Gypsy: In "200 Open Games" David Bronstein writes this about his combination in Bronstein vs Gligoric, 1967: <From the educational point of view, moves [of Bronstein's combination] can be divided into three independent parts: (i) the trap [moves that set up the combo]; (ii) the combination [moves with the theme of his combination]; and (iii) the forced follow-through [moves of the cleanup].> The Be2 of Shamkovich combination is the trap/set-up move here.
May-11-05  patzer2: The possibility 31. Be2! g6! 32. c7! (suggested earlier by <>) gives White winning chances, but Black has excellent practical drawing chances in this defensive combination.

However, with best play it may still be a white win. Playing it out with Fritz 8 produced the following result:

31... g6! 32. c7! Bc8! 33. Rxa7 Rxa7 34. Rxa7 Bxa7 35. Bg5 Bb6 36. Bd8 f5! 37. Bxb5! fxe4 38. Kf1 Kf7 39. Be2 h5 40. Bc4+ Ke8 41. Bb5+ Kf7 42. Bc6 Ke6 43. Bxe4 Kd7 44. Bxg6 Bxc7 45. Bxc7 Kxc7 46. Bxh5 Bb7 47. h4 Kd6 48. f3 Ba6+ 49. Ke1 Ke7 50. Bg6 Kf6 51. Be8 Bd3 52. Bc6 Bc4 53. b5 Kg6 54. g4 Kh6 55. b6 Ba6 56. b7 Bxb7 57. Bxb7 1-0.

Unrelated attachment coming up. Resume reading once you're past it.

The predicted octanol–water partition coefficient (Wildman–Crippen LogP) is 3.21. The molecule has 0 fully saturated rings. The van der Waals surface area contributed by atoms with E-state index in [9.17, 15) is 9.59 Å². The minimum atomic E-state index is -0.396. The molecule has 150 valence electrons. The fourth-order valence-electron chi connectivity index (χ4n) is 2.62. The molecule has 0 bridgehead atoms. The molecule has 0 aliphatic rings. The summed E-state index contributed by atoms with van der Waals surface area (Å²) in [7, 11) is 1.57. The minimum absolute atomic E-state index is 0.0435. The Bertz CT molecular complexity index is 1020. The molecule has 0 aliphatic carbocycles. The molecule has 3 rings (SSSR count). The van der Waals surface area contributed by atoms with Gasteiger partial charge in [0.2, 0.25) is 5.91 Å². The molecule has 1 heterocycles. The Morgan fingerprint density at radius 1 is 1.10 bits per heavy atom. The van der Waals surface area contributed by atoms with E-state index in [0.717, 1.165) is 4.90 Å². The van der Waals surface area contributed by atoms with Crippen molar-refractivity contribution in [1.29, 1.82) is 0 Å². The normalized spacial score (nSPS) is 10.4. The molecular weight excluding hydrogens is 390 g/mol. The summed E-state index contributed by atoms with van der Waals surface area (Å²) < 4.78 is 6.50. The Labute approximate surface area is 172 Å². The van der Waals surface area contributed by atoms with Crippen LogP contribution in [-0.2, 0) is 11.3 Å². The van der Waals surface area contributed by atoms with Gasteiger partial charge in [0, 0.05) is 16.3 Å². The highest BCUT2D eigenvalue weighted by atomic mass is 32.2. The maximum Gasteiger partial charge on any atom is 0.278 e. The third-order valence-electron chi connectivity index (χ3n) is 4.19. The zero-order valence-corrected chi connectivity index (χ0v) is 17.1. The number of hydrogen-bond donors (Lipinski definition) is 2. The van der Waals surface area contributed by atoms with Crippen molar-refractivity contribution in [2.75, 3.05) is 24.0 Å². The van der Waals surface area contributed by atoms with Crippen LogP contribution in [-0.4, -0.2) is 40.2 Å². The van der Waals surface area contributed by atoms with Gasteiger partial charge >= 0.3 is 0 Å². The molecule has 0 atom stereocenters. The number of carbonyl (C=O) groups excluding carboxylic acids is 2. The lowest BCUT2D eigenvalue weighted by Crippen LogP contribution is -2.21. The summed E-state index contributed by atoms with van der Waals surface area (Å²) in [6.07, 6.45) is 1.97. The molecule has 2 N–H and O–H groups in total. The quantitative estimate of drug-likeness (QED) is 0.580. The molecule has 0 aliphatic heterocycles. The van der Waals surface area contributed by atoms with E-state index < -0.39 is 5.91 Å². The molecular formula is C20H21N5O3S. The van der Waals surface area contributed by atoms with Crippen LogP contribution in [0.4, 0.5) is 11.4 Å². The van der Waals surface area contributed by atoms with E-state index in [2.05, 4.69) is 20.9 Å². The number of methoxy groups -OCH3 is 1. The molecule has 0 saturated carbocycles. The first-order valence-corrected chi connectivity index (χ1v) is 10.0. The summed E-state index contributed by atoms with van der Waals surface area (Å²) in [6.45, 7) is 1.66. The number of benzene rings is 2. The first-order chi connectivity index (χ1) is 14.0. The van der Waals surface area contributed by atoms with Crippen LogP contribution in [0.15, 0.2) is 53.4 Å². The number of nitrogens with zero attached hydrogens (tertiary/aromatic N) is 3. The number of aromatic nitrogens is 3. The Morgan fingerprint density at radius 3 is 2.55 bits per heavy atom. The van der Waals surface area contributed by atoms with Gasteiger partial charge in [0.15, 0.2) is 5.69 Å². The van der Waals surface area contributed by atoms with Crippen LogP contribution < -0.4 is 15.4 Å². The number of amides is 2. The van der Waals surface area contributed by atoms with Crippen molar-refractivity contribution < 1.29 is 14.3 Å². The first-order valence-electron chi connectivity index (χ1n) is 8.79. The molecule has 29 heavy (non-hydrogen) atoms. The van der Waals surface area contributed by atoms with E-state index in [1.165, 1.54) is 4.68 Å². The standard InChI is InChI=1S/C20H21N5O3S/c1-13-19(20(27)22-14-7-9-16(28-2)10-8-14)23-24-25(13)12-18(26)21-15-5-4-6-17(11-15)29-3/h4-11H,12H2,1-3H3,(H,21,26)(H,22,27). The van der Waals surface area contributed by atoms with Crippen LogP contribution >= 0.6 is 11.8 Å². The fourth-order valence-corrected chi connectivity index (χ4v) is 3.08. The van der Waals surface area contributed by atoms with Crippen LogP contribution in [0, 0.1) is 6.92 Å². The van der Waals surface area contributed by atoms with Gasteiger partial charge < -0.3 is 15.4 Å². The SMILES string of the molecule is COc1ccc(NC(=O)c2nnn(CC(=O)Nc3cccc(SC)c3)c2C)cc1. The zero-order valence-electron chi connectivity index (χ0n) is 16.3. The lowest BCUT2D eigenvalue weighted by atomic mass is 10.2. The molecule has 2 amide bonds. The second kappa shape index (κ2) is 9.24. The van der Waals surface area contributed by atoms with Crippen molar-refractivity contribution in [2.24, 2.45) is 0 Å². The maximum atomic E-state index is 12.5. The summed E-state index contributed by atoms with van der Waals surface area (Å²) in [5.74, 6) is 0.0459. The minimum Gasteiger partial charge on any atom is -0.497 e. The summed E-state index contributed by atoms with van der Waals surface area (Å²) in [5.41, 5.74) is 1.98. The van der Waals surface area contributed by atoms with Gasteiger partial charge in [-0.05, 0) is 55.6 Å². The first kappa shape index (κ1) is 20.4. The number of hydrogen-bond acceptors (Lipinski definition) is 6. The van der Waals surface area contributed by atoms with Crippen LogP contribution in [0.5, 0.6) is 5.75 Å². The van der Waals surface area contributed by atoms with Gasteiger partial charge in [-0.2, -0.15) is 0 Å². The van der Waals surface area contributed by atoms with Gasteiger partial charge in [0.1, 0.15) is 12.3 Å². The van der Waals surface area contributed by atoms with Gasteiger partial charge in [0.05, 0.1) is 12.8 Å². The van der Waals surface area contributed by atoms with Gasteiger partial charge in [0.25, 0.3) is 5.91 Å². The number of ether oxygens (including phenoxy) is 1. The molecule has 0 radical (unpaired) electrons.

I'm sure there are improvements for Black (possibily even with a sure draw), but this may be sufficient to demonstrate the potential for a White win after 31. Be2! g6! 32. c7!

Jul-30-15  Retireborn: Anybody know the occasion/tournament this game is from?
Jul-30-15  zanzibar: This might be a hard one to definitively pin down.

I found a mention of a 1976 event with both players in attendance:

<International Tournament, Manhattan CC, NYC (1976)>

Evans writes about it in his 2006-01-16 column: <Youth Must Be Served>:

Jul-30-15  zanzibar: The <New York (1976)> final standings can be found in Di Felice:

Jul-30-15  Retireborn: <z> Many thanks for that. This game is referred to by Anand in his NiC annotations to

Anand vs Piket, 1999